Speech by the Minister for Foreign Trade and Development Cooperation, Sigrid Kaag, at the Brussels V Conference

Ladies and gentlemen,

Ten years ago, we witnessed peaceful protests and demands for freedom and justice in Syria. We also witnessed how they were met by a brutal response by the Syrian regime. Launching a cycle of conflicts that has alas persisted for years. Years full of violence, death, human suffering, and displacement.

A sustainable peace in Syria cannot be achieved without holding the Syrian regime accountable for the atrocities as committed, such as the siege of cities, the starving of its inhabitants and the torture of opponents. Only last week another hospital was deliberately targeted by the regime. These crimes have left no Syrian family untouched and the voices of victims must be heard. For these reasons, the Netherlands and Canada are holding the regime accountable for breaching the Convention against Torture.

Syria can however work towards a solution but only by ending the human rights abuses, listening to the people and engaging in a meaningful political process. If Damascus fails to take these steps, targeted sanctions will continue and reconstruction aid is off the table. We need a genuine political transition.

Enlarge image Portrait of Hanane, Lebanon
Image: ©UNICEF/ Peterson
Hanane, a Syrian refugee at the Delhamiyeh informal settlement in the Bekaa Valley, Lebanon (2017).

Lifesaving action remains our priority. Yet, civil society representatives in Syria and the region are also calling for more sustainable humanitarian interventions that foster resilience and dignity amongst the Syrian people.

And that is why it is so important that mental health and psychosocial support are integrated into all forms of crisis response in the region. MHPSS is an essential part of helping people and communities to build their resilience and to regain a sense of control and dignity, despite the very hardships they face or have faced. MHPSS also helps young people benefit from education and livelihood opportunities. It gives them a way out. As small as it may be.

Let me be clear: first and foremost, sustainable humanitarian interventions must have access to the most vulnerable people. The UN Security Council resolution 2533 allows for lifesaving assistance to be delivered to Syria through the last remaining border crossing in Northwest Syria. If this essential border crossing is closed, lives will be lost. Cross-line aid from Damascus has not proven to be sufficient. The regular, cross-line and cross-border humanitarian assistance needs to be in place, in both Northeast and Northwest Syria. Humanitarian action and funding should never be instrumentalised for political goals, nor should it ever benefit those responsible for the very human rights abuses in Syria that we seek to combat and which consequences we try to address.

'Mental health and psychosocial support are an essential part of helping people and communities to build their resilience'

The Syrian crisis is also a displacement crisis, affecting the whole region. Millions of refugees have found shelter in neighbouring countries. We will continue to support these countries in their efforts to provide prospects to refugees, and to their own vulnerable host communities. We know that the majority of Syrians hope to return to Syria one day. But the conditions for their safe, voluntary and dignified return are not yet in place. These conditions are fundamental to the principle of non-refoulement, which should be respected at all times.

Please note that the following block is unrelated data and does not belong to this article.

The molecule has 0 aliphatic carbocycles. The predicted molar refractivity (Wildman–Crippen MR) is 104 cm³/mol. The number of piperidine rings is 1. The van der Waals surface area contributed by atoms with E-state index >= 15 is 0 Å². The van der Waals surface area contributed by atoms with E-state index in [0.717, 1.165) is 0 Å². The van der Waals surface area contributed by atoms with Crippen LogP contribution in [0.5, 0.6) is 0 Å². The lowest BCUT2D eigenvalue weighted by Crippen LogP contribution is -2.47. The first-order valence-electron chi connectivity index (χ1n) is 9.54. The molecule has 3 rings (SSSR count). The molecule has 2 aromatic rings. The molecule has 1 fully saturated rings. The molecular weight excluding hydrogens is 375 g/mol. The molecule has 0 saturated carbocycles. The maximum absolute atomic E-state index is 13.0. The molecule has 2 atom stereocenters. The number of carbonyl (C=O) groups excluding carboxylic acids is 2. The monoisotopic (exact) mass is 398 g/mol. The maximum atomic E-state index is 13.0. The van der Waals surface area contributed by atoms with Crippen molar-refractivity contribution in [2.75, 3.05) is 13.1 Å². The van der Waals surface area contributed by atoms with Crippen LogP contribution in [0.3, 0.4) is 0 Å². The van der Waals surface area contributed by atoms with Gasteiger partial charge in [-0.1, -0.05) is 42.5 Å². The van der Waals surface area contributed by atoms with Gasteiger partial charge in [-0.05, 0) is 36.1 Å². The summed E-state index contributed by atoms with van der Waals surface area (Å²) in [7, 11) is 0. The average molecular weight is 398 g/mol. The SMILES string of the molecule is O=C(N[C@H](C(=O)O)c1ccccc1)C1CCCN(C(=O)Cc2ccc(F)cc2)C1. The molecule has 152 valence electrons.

The Netherlands will continue to stand by the refugees and facilitate and advocate for durable solutions wherever possible. Online consultations with civil society through Upinion’s platform show increasing emphasis of the need to build resilience, by improving access to education and livelihood opportunities.  

Enlarge image Hazem, Syrian refugee
Image: ©UNICEF/ Choufany
Hazem, a 11 years old Syrian refugee, wants to be a mechanic in the future. “Whenever I’m not helping my family at the tent, I’m happy to go to school”

In neighbouring countries, we support education programming through the Prospects partnership. This partnership is working to align more closely the school curriculum to the demands of the labour market, and thus improving young peoples’ chances of finding work. Bringing the prospects partners together helps smooth the transition from education to employment. From learning to earning as are the stated goals.

The Netherlands remains committed to supporting the people of Syria. We have demonstrated our commitment by contributing 19 million euros to help alleviate humanitarian needs within Syria. In addition, we have recently allocated additional funding for our partners in Lebanon and Jordan, adding a total of 15 million euros to our current programming for improved social security conditions, livelihoods and MHPSS.

The ongoing suffering of the Syrian people remains unacceptable. Their voices need to be heard. Their needs and legitimate concerns remain at the heart of any inclusive political solution in Syria. A solution to finally end this tragedy, after 10 very long years.

Thank you.